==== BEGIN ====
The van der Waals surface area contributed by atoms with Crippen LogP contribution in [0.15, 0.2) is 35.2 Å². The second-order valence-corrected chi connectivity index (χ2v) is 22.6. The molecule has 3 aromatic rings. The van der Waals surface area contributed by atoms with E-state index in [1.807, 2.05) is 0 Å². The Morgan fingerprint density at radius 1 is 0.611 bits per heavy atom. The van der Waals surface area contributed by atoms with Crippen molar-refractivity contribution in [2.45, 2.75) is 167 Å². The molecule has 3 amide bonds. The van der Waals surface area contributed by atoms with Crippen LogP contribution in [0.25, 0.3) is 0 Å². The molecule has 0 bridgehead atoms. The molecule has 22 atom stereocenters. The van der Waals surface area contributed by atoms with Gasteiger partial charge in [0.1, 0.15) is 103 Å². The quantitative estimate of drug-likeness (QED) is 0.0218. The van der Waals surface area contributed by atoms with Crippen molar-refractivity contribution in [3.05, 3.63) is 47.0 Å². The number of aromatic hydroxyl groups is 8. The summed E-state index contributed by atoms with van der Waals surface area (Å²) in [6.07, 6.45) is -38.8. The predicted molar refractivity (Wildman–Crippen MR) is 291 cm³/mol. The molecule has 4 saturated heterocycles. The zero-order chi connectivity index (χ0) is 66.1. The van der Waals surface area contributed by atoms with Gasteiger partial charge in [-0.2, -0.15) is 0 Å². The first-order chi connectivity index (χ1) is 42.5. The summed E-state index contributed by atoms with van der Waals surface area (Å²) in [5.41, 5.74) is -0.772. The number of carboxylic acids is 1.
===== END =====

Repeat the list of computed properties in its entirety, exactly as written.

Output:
The van der Waals surface area contributed by atoms with Crippen LogP contribution in [0.15, 0.2) is 35.2 Å². The second-order valence-corrected chi connectivity index (χ2v) is 22.6. The molecule has 3 aromatic rings. The van der Waals surface area contributed by atoms with E-state index in [1.807, 2.05) is 0 Å². The Morgan fingerprint density at radius 1 is 0.611 bits per heavy atom. The van der Waals surface area contributed by atoms with Crippen molar-refractivity contribution in [2.45, 2.75) is 167 Å². The molecule has 3 amide bonds. The van der Waals surface area contributed by atoms with Crippen LogP contribution in [0.25, 0.3) is 0 Å². The molecule has 0 bridgehead atoms. The molecule has 22 atom stereocenters. The van der Waals surface area contributed by atoms with Gasteiger partial charge in [0.1, 0.15) is 103 Å². The quantitative estimate of drug-likeness (QED) is 0.0218. The van der Waals surface area contributed by atoms with Crippen molar-refractivity contribution in [3.05, 3.63) is 47.0 Å². The number of aromatic hydroxyl groups is 8. The summed E-state index contributed by atoms with van der Waals surface area (Å²) in [6.07, 6.45) is -38.8. The predicted molar refractivity (Wildman–Crippen MR) is 291 cm³/mol. The molecule has 4 saturated heterocycles. The zero-order chi connectivity index (χ0) is 66.1. The van der Waals surface area contributed by atoms with Gasteiger partial charge in [-0.2, -0.15) is 0 Å². The first-order chi connectivity index (χ1) is 42.5. The summed E-state index contributed by atoms with van der Waals surface area (Å²) in [5.41, 5.74) is -0.772. The number of carboxylic acids is 1.